Lets make it really simple. The moment they give owners some option to read their keys out of the chip, or give owners the option to buy chips that come with a printed copy of they keys, then I will jump up front and center proclaiming that Trusted Computing is wonderful and harmless... I'll lead the charge smacking down anyone claiming it's evil.

      However the Trusted Computing Group has explicitly refused all demands for any sort of "Owner Override" and explicitly forbid owners to ever get a hold of their own keys. That is because the entire point of Trusted Computing is to secure computers AGAINST their owners. The entire point of Trusted Computing is that "Owners can't be trusted", so they want to be able to "Trust" computers to be secure against the owners.

      The moment they allow owners to get their keys then I agree that the owner is in control.

      Note that the standard argument against allowing owners to get their keys is that a virus or malware or something might get a hold of the key if it's accessible from the chip, or if it's on the harddrive anywhere. Which is a patently bullshit argument for refusing to let me buy a chip with a PRINTED COPY of my master keys. Malicious software can't read paper. End of argument. Then I can toss the printed keys in my safety deposit box at my local bank, and you can't make any believable argument that it's somehow "for my security" that you're refusing to let me get my own goddamn keys.

      A simple rule for everyone:
      Just say "I want my keys", NO KEYS, NO SALE

      -

      • by Bob9113 (14996)

        Excellent post. Clear, thorough, and informative. Thank you.

      • That is the point all you TPM-ranters seem to be missing: It is 100% optional to use. In most cases I've seen, it is off by default because people just don't give a shit about it. On my system I go and have a look in device manager and, oh look, there's no "Security Devices" category, which is where the TPM appears if it is turned on. My board either shipped with it off, or without one (I haven't bothered to check in the BIOS) and it is a new Z77 board.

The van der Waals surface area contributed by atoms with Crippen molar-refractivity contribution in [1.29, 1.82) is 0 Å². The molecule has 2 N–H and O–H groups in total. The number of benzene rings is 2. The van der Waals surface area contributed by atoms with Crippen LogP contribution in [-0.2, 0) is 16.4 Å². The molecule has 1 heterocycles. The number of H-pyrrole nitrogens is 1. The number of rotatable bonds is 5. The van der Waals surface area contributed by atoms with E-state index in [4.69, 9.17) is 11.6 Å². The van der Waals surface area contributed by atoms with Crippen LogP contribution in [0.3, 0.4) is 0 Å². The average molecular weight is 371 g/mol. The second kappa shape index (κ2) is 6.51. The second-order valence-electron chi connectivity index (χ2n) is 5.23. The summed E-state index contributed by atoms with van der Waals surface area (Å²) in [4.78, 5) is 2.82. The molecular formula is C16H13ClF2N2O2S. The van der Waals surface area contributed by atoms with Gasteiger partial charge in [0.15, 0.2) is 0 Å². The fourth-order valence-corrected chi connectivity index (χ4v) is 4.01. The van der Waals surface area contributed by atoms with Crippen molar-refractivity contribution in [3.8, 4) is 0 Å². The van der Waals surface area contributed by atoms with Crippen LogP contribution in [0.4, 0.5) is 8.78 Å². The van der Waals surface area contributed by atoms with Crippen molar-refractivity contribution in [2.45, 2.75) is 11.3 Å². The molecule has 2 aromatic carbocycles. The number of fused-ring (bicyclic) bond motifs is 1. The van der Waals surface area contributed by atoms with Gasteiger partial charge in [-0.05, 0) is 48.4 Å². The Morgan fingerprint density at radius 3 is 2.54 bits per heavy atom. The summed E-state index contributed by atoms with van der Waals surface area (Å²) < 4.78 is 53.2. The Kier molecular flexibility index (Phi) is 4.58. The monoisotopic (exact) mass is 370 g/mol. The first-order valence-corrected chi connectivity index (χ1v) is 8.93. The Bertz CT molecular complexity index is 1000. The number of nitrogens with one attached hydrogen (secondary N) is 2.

I could see the issue if this was being required, but i

        • Re: (Score:2, Insightful)

          by Anonymous Coward

          Nobody cares that you can turn it off. It shouldn't be there in the first place. That's the point of the TPM-ranters, which you seem to be missing.

          The big evil issue is not what it is today, but what it will (rest assured) soon become. When that day comes you can look back at your open embrace of TPM with a sad face and say "If I'd only known". We on the other hand will simply say "we told you so and you did nothing".

          Good luck clawing back the computer freedom you gave up.

          • It shouldn't be there in the first place.

            Sure it should be. Here's one example: If I have Intel Anti-Theft (AT) Technology, TPM and encryption my data is very well protected.

            If my computer is out of my control I can lock down the hardware with Intel AT. If the encryption key is in the TPM then no one can put the drive in another machine and decrypt it even if they know my password.

            There are lots of good uses for TPM if you remove your tinfoil hat.

        • by vadim_t (324782)

          I don't want to turn it off. I want not to have it. I want it this way so that I can't possibly be counted as part of the TPM market share.

          Besides, once it's there, it's trivial to remove the option to disable it, so the option likely won't be stay there for long, once it's widely distributed enough.

        • by Alsee (515537) on Monday August 12, 2013 @03:49AM (#44539987) Homepage

          There's lots of screaming about it, that is backed up by a big lack of knowledge about it.

          I've studied all one-hundred-plus pages of the TPM technical specification. I know how it works in detail.

          It really seems like something that some people just want to be a big evil issue so they pretend it is.

          At one point the TPM technical specification explicitly names the owner of the computer as a potential "attacker", and explicitly states the chip must be secure against the owner. And in about a hundred places it endlessly mandates that the chip is forbidden to allow anyone, which includes the owner, to ever access the master keys.

          I could see the issue if this was being required, but it isn't.

          Microsoft has declared they plan to make it mandatory starting less then a year from now.

          -

      • by chill (34294)

        The whole point of the TPM is that once secret keys are installed, they can't be removed -- by anyone.